Dare to Quote! On Zizek and Wikipedia

Reading Slavoj Zizek’s 2010 Living in the End Times book, I noticed the author quoting Wikipedia a number of times. No big deal, you would say but it is significant in the light of the ongoing controversy around Wikipedia as a reliable (academic) source. Zizek is considered a leading intellectual, and arguably Europe’s most famous baby boom philosopher  (b. 1949). This postwar generation entered their professional lives in the age of the (electronic) type writer, well before the introduction of the personal computer. As authors they are the ones that profit from the copyright regimes and are known to have a firm grip on the print media. Even though computer literate (read: they can type) their cultural attitude towards the WWW is ambivalent–if not absent. If a critic like Zizek includes Wikipedia in his verbal stream of consciousness it is a sign of the times that Wikipedia has become an integral part of our media environment.

So far, in the case of Zizek, referenced media have been books, followed by feature films. Forget newspapers, television and radio, or hearsay conversations and correspondences. If Zizek starts telling stories it is based on contemporary myths and current affairs that are supposed to be known to all of us, written down without detailed references. If Zizek starts to theorize he talks aloud, like in a bar, and it is this oral, narrative element that constitutes his philosophy. To include Wikipedia in these rants is part of a significant cultural shift and it is odd that Zizek himself is unaware of this Event.

As far as I know Zizek has not yet written at length about the internet, mobile phones, e-readers or computer games. What in Living in the End Times resurfaces is his fascination for post-humanism and techno-gnosis. The example analyzed in this book it is MIT’s Sixth Sense research program (“wearable gestural interface that augments the physical world around us with digital information and lets us use natural hand gestures to interact with that information”). Much like Zizek’s analysis of early 90s Virtual Reality it is in particular the embodiment of information that interests the psycho analyst. Zizek cannot distinguish between networked communication and the ‘virtual architecture’ (if possible in 3D) of Second Life or World of Warcraft. The invisible, non-representational nature of new media falls outside of Zizek’s theory scope. Zizek is not the only theorist we can blame for the confusion between cyberspace and virtual reality. But twenty years onwards you would think that someone could have given Zizek a basic update what has happened in the world of new media.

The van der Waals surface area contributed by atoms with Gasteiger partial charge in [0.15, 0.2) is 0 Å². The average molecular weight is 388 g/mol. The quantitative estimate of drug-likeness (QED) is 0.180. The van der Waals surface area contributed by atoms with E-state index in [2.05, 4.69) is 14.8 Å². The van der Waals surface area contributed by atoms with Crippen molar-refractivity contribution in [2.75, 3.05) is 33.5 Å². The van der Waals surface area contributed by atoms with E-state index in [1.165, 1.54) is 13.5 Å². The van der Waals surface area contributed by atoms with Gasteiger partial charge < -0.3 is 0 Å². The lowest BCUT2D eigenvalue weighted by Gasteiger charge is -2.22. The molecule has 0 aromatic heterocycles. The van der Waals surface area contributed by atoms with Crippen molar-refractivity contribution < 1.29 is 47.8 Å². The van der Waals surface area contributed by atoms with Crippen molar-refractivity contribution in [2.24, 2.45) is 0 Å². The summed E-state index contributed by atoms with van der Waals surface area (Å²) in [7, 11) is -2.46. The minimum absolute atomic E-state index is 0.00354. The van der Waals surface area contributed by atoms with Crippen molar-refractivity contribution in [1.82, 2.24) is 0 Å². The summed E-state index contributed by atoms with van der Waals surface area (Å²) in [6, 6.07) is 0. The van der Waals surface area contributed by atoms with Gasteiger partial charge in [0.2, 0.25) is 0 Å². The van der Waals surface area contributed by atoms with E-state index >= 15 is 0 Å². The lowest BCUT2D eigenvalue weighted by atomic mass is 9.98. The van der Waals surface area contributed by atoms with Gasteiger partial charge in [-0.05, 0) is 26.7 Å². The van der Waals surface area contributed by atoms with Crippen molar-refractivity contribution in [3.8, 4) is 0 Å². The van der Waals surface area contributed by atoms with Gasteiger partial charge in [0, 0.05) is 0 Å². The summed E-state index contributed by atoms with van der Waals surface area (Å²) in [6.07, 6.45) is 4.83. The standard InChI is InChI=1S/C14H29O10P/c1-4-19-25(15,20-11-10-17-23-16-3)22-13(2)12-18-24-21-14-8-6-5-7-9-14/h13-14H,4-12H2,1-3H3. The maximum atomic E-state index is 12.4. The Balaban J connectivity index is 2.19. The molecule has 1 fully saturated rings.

Libertarians are indeed featured (Ayn Rand) but the Silicon Valley techno-libertarian religion is not an object of study for Zizek. It is in particular the dark, apocalyptic side of Ray Kurzweil that interests Zizek, not Google. An interesting example of his  blind spot for the networked nature of capitalism is on display in Zizek’s visit to Google’s Mountain View headquarters where he spoke during the Authors@Google lunch series in October 2008.  Zizek is the perfect example if you want to show how little cultural studies and film theories have to say about the internet. As Zizek recently admitted to The Guardian: “I am a good Hegelian. If you have a good theory, forget about the reality.” The problem in this case is that Zizek not even as a basic set of critical notions, let alone a theory. This could be reason why he remains silence about it in his books.

All the more interesting that In Living in the End Times we can find at least five references to Wikipedia (always without URL).  The books also refers to used internet sources in thirteen footnotes in which he does point to actual web locations but forgets to mention dates or author names. The editors at Verso Books did not include Wikipedia in the index. They did include ‘internet’ with three page references, but none of them are significant, idea-wise. “He is very much a thinker for our turbulent, high speed, information-led lives,” Sophie Fiennes remarks in the same Guardian piece. Sure, but it is a pity that when Zizek will eventually slow down to write his real Magnum Opus its topic will be Hegel and not the internet.